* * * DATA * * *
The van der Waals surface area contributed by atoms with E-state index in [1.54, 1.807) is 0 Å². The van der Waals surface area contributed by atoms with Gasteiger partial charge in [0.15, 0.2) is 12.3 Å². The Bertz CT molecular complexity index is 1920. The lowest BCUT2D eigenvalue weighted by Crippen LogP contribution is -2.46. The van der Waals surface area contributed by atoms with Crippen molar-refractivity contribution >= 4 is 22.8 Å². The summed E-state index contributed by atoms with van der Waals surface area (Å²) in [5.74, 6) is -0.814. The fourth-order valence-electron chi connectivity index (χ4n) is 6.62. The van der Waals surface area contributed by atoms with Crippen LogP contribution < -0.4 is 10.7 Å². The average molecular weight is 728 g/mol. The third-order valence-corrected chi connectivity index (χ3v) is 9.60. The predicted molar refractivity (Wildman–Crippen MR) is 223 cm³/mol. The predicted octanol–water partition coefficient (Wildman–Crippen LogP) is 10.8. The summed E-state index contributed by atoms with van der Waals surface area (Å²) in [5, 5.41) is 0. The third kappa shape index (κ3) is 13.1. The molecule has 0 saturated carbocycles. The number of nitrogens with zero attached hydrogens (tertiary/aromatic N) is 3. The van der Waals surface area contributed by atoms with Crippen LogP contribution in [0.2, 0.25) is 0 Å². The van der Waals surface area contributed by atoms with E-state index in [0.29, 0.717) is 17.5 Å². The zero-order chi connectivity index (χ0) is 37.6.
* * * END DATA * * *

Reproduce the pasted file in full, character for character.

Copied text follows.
The van der Waals surface area contributed by atoms with E-state index in [1.54, 1.807) is 0 Å². The van der Waals surface area contributed by atoms with Gasteiger partial charge in [0.15, 0.2) is 12.3 Å². The Bertz CT molecular complexity index is 1920. The lowest BCUT2D eigenvalue weighted by Crippen LogP contribution is -2.46. The van der Waals surface area contributed by atoms with Crippen molar-refractivity contribution >= 4 is 22.8 Å². The summed E-state index contributed by atoms with van der Waals surface area (Å²) in [5.74, 6) is -0.814. The fourth-order valence-electron chi connectivity index (χ4n) is 6.62. The van der Waals surface area contributed by atoms with Crippen LogP contribution < -0.4 is 10.7 Å². The average molecular weight is 728 g/mol. The third-order valence-corrected chi connectivity index (χ3v) is 9.60. The predicted molar refractivity (Wildman–Crippen MR) is 223 cm³/mol. The predicted octanol–water partition coefficient (Wildman–Crippen LogP) is 10.8. The summed E-state index contributed by atoms with van der Waals surface area (Å²) in [5, 5.41) is 0. The third kappa shape index (κ3) is 13.1. The molecule has 0 saturated carbocycles. The number of nitrogens with zero attached hydrogens (tertiary/aromatic N) is 3. The van der Waals surface area contributed by atoms with Crippen LogP contribution in [0.2, 0.25) is 0 Å². The van der Waals surface area contributed by atoms with E-state index in [0.29, 0.717) is 17.5 Å². The zero-order chi connectivity index (χ0) is 37.6.